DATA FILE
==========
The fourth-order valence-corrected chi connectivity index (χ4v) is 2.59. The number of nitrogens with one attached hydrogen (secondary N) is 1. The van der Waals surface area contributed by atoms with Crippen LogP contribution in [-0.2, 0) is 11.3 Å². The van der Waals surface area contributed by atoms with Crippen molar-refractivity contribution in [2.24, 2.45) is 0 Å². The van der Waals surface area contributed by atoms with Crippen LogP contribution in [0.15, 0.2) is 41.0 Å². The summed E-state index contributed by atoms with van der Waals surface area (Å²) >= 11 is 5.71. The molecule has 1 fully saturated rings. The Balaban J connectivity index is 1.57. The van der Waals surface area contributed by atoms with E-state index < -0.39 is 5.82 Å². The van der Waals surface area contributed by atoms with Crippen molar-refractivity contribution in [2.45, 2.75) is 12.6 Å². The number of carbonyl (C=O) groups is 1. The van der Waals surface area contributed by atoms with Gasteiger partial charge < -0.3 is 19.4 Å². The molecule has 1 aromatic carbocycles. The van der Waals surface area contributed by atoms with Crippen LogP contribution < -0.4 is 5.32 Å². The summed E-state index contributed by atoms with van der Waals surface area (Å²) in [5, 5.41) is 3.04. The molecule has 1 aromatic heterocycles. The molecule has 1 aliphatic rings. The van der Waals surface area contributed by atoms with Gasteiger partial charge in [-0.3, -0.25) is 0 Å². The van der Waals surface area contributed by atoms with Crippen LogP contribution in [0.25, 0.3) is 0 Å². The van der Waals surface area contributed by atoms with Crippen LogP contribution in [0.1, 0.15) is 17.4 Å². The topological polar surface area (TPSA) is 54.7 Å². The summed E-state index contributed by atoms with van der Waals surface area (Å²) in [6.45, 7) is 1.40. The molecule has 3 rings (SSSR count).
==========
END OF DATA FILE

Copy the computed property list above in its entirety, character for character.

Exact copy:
The fourth-order valence-corrected chi connectivity index (χ4v) is 2.59. The number of nitrogens with one attached hydrogen (secondary N) is 1. The van der Waals surface area contributed by atoms with Crippen LogP contribution in [-0.2, 0) is 11.3 Å². The van der Waals surface area contributed by atoms with Crippen molar-refractivity contribution in [2.24, 2.45) is 0 Å². The van der Waals surface area contributed by atoms with Crippen LogP contribution in [0.15, 0.2) is 41.0 Å². The summed E-state index contributed by atoms with van der Waals surface area (Å²) >= 11 is 5.71. The molecule has 1 fully saturated rings. The Balaban J connectivity index is 1.57. The van der Waals surface area contributed by atoms with E-state index < -0.39 is 5.82 Å². The van der Waals surface area contributed by atoms with Crippen molar-refractivity contribution in [2.45, 2.75) is 12.6 Å². The number of carbonyl (C=O) groups is 1. The van der Waals surface area contributed by atoms with Gasteiger partial charge < -0.3 is 19.4 Å². The molecule has 1 aromatic carbocycles. The van der Waals surface area contributed by atoms with Crippen LogP contribution < -0.4 is 5.32 Å². The summed E-state index contributed by atoms with van der Waals surface area (Å²) in [5, 5.41) is 3.04. The molecule has 1 aromatic heterocycles. The molecule has 1 aliphatic rings. The van der Waals surface area contributed by atoms with Gasteiger partial charge in [-0.3, -0.25) is 0 Å². The van der Waals surface area contributed by atoms with Crippen LogP contribution in [0.25, 0.3) is 0 Å². The van der Waals surface area contributed by atoms with Crippen LogP contribution in [0.1, 0.15) is 17.4 Å². The topological polar surface area (TPSA) is 54.7 Å². The summed E-state index contributed by atoms with van der Waals surface area (Å²) in [6.45, 7) is 1.40. The molecule has 3 rings (SSSR count).